about 2 years ago • 1 min
Social media giant Facebook’s decision to rebranded itself as Meta three months ago has seen an understandable surge in interest in the metaverse, a potential next iteration of the internet that might see more and more of us hang out in online worlds.
And that surge has been mirrored in the world of investing, with assets invested in metaverse-focused exchange traded funds (ETFs) climbing to more than $2 billion from just a few tens of millions. The most popular ETF in the space, the Roundhill Ball Metaverse ETF, has claimed $822 million alone.
But last week a new actively managed ETF joined the party, with one big difference: the Subversive Metaverse ETF (ticker: PUNK; expense ratio 0.75%) refuses to invest in Meta. In fact, it even uses up to 1% of funds to sell Meta short – profiting if Meta declines.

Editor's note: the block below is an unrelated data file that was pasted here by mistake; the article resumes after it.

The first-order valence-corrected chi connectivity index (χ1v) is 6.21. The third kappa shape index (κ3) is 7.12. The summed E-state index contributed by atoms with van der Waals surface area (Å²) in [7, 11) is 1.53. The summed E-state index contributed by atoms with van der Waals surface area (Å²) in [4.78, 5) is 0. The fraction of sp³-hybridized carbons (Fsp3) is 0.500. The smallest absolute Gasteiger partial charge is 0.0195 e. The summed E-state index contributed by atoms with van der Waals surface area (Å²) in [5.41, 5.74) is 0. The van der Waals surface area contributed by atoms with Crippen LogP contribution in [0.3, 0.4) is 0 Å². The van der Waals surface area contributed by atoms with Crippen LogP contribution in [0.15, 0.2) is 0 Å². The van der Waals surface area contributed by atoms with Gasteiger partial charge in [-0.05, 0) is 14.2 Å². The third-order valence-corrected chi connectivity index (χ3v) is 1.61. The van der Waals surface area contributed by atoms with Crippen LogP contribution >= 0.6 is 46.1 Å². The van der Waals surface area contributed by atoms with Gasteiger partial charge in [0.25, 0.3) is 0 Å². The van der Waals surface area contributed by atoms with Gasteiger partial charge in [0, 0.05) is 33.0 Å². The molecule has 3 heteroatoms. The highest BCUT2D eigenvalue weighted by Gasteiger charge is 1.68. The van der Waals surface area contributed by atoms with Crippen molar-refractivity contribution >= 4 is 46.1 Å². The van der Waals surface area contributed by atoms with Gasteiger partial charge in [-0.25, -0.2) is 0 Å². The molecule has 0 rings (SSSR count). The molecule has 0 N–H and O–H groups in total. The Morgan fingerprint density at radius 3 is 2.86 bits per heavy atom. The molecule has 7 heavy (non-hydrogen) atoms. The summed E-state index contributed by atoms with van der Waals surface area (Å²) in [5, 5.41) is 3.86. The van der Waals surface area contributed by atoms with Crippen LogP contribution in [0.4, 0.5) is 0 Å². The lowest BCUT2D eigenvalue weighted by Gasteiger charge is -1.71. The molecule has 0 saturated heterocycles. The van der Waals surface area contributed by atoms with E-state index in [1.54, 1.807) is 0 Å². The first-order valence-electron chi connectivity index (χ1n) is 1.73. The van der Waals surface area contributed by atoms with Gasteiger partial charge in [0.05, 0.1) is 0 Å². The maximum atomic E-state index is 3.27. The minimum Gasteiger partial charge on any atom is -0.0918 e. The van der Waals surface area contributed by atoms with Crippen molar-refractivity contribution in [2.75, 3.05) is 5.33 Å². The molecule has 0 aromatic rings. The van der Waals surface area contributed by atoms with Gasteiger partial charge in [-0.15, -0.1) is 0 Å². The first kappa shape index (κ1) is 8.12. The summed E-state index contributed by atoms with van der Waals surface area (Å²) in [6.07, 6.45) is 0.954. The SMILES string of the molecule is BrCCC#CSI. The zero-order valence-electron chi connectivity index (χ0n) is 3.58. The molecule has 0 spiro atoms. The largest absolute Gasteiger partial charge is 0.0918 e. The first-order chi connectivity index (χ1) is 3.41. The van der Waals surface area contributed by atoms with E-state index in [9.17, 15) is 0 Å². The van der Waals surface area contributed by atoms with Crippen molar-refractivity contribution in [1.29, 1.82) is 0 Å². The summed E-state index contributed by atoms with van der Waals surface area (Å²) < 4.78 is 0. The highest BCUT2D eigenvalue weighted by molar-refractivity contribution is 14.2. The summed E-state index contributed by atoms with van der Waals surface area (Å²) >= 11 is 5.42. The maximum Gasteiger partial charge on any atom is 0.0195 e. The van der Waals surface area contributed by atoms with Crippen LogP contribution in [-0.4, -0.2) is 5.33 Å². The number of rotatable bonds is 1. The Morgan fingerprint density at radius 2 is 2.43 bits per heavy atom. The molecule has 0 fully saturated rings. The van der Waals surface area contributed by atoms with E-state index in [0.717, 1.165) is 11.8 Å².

“This emerging technological and human advancement requires responsible companies dedicated to the principles of egalitarianism, democracy, sustainability, and facts,” reckons Subversive Capital, the firm behind the ETF. Meta “is antithetical to those principals (sic) and any market cap above zero is a direct assault on liberal democracy and the survival of our planet.”
As you can see in the chart, the fund’s biggest holdings include crypto exchange Coinbase, chipmaker Nvidia, and game platform Roblox. Since its launch on Thursday, the ETF has climbed 7% – but has so far only taken $1.2 million in investor assets.
As an aside, Roundhill’s metaverse ETF is in the process of changing its ticker from META to METV. After Meta postponed plans to change its own ticker from FB to MVRS, I wouldn’t be surprised if the company does a deal with Roundhill to take on the META ticker before long.
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